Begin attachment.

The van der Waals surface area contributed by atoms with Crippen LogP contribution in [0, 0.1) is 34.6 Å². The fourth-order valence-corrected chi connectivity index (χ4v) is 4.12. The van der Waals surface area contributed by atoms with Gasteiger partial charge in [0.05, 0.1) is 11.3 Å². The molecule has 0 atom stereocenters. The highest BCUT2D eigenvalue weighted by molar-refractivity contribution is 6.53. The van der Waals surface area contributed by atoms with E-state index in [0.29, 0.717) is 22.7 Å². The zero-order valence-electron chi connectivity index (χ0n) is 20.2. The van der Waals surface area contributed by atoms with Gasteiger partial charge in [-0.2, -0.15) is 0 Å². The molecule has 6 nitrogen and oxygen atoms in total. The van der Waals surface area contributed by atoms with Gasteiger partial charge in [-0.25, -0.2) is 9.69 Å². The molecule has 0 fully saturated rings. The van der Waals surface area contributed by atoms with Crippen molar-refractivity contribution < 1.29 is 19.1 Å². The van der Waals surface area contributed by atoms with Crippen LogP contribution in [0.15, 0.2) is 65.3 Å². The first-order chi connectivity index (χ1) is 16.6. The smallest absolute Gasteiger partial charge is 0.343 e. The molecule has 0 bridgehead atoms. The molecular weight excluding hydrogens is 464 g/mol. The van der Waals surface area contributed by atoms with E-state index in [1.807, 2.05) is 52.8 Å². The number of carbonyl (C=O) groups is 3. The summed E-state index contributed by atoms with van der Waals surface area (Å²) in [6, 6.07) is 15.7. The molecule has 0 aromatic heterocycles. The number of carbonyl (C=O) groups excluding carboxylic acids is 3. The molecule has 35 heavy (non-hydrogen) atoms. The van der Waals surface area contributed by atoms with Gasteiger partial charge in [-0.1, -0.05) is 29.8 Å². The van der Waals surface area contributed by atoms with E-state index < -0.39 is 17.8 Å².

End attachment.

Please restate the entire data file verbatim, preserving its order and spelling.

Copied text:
The van der Waals surface area contributed by atoms with Crippen LogP contribution in [0, 0.1) is 34.6 Å². The fourth-order valence-corrected chi connectivity index (χ4v) is 4.12. The van der Waals surface area contributed by atoms with Gasteiger partial charge in [0.05, 0.1) is 11.3 Å². The molecule has 0 atom stereocenters. The highest BCUT2D eigenvalue weighted by molar-refractivity contribution is 6.53. The van der Waals surface area contributed by atoms with E-state index in [0.29, 0.717) is 22.7 Å². The zero-order valence-electron chi connectivity index (χ0n) is 20.2. The van der Waals surface area contributed by atoms with Gasteiger partial charge in [-0.2, -0.15) is 0 Å². The molecule has 6 nitrogen and oxygen atoms in total. The van der Waals surface area contributed by atoms with Gasteiger partial charge in [-0.25, -0.2) is 9.69 Å². The molecule has 0 fully saturated rings. The van der Waals surface area contributed by atoms with Crippen molar-refractivity contribution < 1.29 is 19.1 Å². The van der Waals surface area contributed by atoms with Crippen LogP contribution in [0.15, 0.2) is 65.3 Å². The first-order chi connectivity index (χ1) is 16.6. The smallest absolute Gasteiger partial charge is 0.343 e. The molecule has 0 bridgehead atoms. The molecular weight excluding hydrogens is 464 g/mol. The van der Waals surface area contributed by atoms with E-state index in [1.807, 2.05) is 52.8 Å². The number of carbonyl (C=O) groups is 3. The summed E-state index contributed by atoms with van der Waals surface area (Å²) in [6, 6.07) is 15.7. The molecule has 0 aromatic heterocycles. The number of carbonyl (C=O) groups excluding carboxylic acids is 3. The molecule has 35 heavy (non-hydrogen) atoms. The van der Waals surface area contributed by atoms with Gasteiger partial charge in [-0.1, -0.05) is 29.8 Å². The van der Waals surface area contributed by atoms with E-state index < -0.39 is 17.8 Å².